It’s called the Kangaroo Court. Miss a bunt sign or tackle in the open field, and you will have to face the court after the game, be judged by your peers, and given an appropriate punishment — perhaps carry your teammates’ bags from the airport carousel to the waiting bus. The players-only court system has been around since The Babe pointed to center field and called his home run in 1932.
Who heads these ad-hoc groups of peers who brandish their own (often comical) justice? You can call these players “leaders” — appointed or merely self-appointed — who command the respect of all. While it might be a fading tradition in baseball, it has become a proving ground in many sports, in order to develop leaders who serve others.
A number of strong personalities have gone from one competitive sport to another when they became members of the U.S. Congress. Five athletes have taken the respect they had in their playing days to elected positions in Congress. Four of the five sportsmen turned Congressmen are quarterbacks and Republicans. One was a vice presidential candidate, and two are Hall of Famers in their respective sports.
(For your information, this is not the only political sector that has seen athletes become elected officials; Alan Page, of Purple People Eaters fame, is currently a judge, and the late Byron “Whizzer” White was a judge before becoming a Supreme Court Justice.) Here are five professional athletes who have served in Congress.
1. Steve Largent
At 5-foot-11 and 187 pounds, Largent was an undersized wide receiver out of Tulsa. He was drafted in the fourth round by the Houston Oilers, but was traded to the Seahawks for a future draft pick after four preseason games. Largent became one of the greatest Seahawks in history with more than 13,000 yards in 200 games; he led the NFL in receiving yards twice.
A player with great character, Largent was the winner of the 1988 Walter Payton Man of the Year Award, and was named to the 1980s Pro Football Reference First Team. He was enshrined in Canton in 1995.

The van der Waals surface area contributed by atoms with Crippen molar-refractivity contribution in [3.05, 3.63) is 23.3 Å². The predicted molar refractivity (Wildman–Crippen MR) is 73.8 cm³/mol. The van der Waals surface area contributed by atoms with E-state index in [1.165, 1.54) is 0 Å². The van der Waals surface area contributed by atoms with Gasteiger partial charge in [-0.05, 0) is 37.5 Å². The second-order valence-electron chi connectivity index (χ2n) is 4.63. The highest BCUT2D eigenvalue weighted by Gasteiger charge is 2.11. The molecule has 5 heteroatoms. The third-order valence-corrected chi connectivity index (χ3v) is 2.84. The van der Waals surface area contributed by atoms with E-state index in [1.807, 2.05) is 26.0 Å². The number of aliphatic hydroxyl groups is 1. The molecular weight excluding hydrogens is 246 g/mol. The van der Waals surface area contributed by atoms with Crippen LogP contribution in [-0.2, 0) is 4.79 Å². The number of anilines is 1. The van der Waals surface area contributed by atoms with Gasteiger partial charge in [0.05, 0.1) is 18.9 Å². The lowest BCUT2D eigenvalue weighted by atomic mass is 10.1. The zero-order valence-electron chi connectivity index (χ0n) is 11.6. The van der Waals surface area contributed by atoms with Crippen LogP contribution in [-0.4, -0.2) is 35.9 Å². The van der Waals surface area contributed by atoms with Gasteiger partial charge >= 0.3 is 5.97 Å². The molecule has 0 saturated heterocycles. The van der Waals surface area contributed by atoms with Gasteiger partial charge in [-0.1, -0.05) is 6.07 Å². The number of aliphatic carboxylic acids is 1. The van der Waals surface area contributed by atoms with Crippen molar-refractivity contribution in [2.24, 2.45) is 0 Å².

In 1994, when Oklahoma Congressman Jim Inhofe re-signed his seat to run in a special election for the state’s Senate seat, Gov. Davis Walters called for a special election to fill Inhofe’s seat. Largent won and was re-elected three times before deciding to run for governor in 2002. The former football star lost to Brad Henry by less than 7,000 votes.
2. Heath Shuler
Heath Shuler played five unremarkable seasons with the New Orleans Saints and Redskins before hanging it up. A graduate of the University of Tennessee, he ended his career with less than a 50% completion record and fewer yards in his complete tenure than Brees, Brady, or Marino had in a single season.
After his playing days ended, Shuler returned to school, finished his degree, and became a real estate tycoon. Living in North Carolina, he tossed his hat into the 2006 race for North Carolina’s 11th district as a Democrat against incumbent Charles H. Taylor.
A Democrat with conservative values, Shuler’s popularity carried him into Congress, where he served until 2013 when he chose not to run again after three terms. Shuler, who finished second in the 1993 Heisman Trophy voting to Charlie Ward, currently serves as a lobbyist.
3. Jim Bunning